Michele Rogers serves as academic director for executive education programs at Northwestern University's Kellogg School of Management, and is director of LEAD Northwestern—an effort to address higher education access and business career preparation by identifying and developing high potential youth of diverse backgrounds. In addition to program development and teaching, Michele serves as a support liaison to nonprofit organizations in the Chicago area. She is a graduate of Williams College and holds an MBA degree from Harvard University.
What impact did HBS have on your life and the life of others?
You're the smart one—you're going to college. Heard it all my life, so I believed it. I grew up below the poverty line in the Glenville neighborhood of Cleveland. My dad worked at a beverage company and my mom cleaned houses until she got a job at a publishing company. I read everything I could get my hands on, from the back of the Cheerios box to the books with broken bindings that my mom brought home from work. I read about Henry VIII one day, and started the "G" encyclopedia the next. Frankly, that's why people thought I was smart—because I loved to read. This was fortuitous, as I was privy to great opportunities as a result.
Our public school program for talented students offered languages in second grade, and higher math and Bunsen burners in fourth grade. This program helped me earn a scholarship to Hathaway Brown, an extraordinary private school for girls in Shaker Heights, Ohio. It was a fantastic experience, but very unexpectedly, my mother died during my junior year. As the eldest of six kids, I had to help more at home. Fortunately, we also had the best dad and plenty of family support. So together, somehow we dealt with the worst. After that, even difficult challenges do not intimidate me.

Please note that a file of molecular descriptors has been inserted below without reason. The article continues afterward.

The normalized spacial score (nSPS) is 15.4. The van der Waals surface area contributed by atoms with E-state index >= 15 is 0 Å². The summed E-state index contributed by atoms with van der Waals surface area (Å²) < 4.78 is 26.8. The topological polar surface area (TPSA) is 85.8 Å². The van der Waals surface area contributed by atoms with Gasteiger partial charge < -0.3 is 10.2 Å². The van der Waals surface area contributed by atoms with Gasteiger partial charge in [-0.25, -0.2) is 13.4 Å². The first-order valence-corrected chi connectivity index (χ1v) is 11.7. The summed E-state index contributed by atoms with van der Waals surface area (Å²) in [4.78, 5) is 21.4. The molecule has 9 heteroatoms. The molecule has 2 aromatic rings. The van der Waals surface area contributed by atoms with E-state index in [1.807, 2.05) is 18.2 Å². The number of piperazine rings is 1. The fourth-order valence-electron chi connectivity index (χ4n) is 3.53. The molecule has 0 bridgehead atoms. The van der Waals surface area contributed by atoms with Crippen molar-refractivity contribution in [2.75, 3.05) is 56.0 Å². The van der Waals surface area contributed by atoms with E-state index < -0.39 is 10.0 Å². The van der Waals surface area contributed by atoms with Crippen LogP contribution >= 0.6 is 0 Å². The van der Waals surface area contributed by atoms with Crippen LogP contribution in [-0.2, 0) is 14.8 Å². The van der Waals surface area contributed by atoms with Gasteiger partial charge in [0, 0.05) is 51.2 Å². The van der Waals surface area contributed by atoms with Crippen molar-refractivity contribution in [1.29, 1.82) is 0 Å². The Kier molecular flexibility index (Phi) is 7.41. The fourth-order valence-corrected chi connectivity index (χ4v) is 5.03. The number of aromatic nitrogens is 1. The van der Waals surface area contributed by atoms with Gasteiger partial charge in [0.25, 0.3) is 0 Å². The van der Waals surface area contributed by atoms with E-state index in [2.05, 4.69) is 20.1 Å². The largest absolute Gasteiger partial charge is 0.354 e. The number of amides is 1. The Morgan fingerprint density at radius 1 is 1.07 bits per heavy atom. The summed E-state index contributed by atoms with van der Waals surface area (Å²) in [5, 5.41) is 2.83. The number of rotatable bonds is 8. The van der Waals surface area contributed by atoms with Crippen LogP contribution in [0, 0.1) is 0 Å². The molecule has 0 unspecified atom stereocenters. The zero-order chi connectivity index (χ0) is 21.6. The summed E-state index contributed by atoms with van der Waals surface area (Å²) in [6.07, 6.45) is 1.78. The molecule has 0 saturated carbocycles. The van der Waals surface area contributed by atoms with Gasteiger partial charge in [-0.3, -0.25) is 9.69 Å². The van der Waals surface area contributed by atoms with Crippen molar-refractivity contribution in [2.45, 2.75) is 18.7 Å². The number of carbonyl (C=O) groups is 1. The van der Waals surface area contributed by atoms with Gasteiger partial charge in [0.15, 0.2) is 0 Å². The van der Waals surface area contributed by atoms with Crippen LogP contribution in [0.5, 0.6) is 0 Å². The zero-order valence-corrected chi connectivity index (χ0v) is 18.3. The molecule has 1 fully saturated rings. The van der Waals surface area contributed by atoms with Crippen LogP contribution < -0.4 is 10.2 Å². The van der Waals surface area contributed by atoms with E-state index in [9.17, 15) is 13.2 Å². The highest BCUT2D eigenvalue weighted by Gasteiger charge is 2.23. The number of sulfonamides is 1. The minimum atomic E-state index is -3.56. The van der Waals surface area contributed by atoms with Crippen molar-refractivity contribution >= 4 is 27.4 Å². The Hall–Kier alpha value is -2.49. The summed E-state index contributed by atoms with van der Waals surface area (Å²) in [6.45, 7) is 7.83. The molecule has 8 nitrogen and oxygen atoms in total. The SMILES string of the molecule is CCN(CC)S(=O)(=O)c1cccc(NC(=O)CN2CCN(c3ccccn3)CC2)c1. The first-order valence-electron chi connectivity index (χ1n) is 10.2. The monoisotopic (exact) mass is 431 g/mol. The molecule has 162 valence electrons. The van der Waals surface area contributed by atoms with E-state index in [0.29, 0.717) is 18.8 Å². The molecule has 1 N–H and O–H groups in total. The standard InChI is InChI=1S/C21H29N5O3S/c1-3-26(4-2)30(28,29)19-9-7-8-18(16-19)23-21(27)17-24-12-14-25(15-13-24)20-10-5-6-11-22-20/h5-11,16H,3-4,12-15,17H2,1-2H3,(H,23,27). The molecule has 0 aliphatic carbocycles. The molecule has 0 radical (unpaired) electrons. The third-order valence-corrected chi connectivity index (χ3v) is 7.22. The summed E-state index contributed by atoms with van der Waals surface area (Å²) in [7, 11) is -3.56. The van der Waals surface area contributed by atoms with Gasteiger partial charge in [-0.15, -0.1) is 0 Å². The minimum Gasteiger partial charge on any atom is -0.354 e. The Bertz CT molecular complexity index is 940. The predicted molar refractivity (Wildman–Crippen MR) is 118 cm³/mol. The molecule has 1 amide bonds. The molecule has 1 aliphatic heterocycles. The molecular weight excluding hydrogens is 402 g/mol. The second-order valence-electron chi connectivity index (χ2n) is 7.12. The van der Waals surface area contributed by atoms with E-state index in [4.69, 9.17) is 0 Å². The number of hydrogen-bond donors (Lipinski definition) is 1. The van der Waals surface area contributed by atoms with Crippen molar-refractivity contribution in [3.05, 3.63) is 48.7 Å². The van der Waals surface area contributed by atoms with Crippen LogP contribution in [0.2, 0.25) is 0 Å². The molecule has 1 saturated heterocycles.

Family, friends, and faculty noted my potential and supported me; now I try to do the same for others. I know there were smart students who did not receive the same encouragement. When I train others for talent identification in admissions and hiring, we always consider top performers. But we also need to consider those who started lower and have managed to get pretty close to the top; typically, they have overcome significant obstacles that help position them for success.
Learning was usually fun, but I struggled to complete assignments during my first year at HBS. Arrogance of past success led me to believe that I could simultaneously be a student, raise our first daughter Akilah [Rogers, MBA 2009], and direct Wellesley's residential A Better Chance program for six transplanted high school girls with now ex-husband Steven [Rogers, MBA 1985]. After all, we had been guardians for his 5-year-old sister Laura during our senior year at Williams. In fact, I barely had time to read assignments, much less study or meet with a group. Despite these challenges, I loved the experience of learning from so many perspectives. HBS really tested my limits during the first year, but positioned me for a truly splendid second year that included getting to know my classmates, enjoying assignments, co-leading a great AASU conference, and giving birth to my second daughter Ariel. I enjoyed class so much that I returned the week after having a C-Section, and classmates cheered when I came to the HBS Show.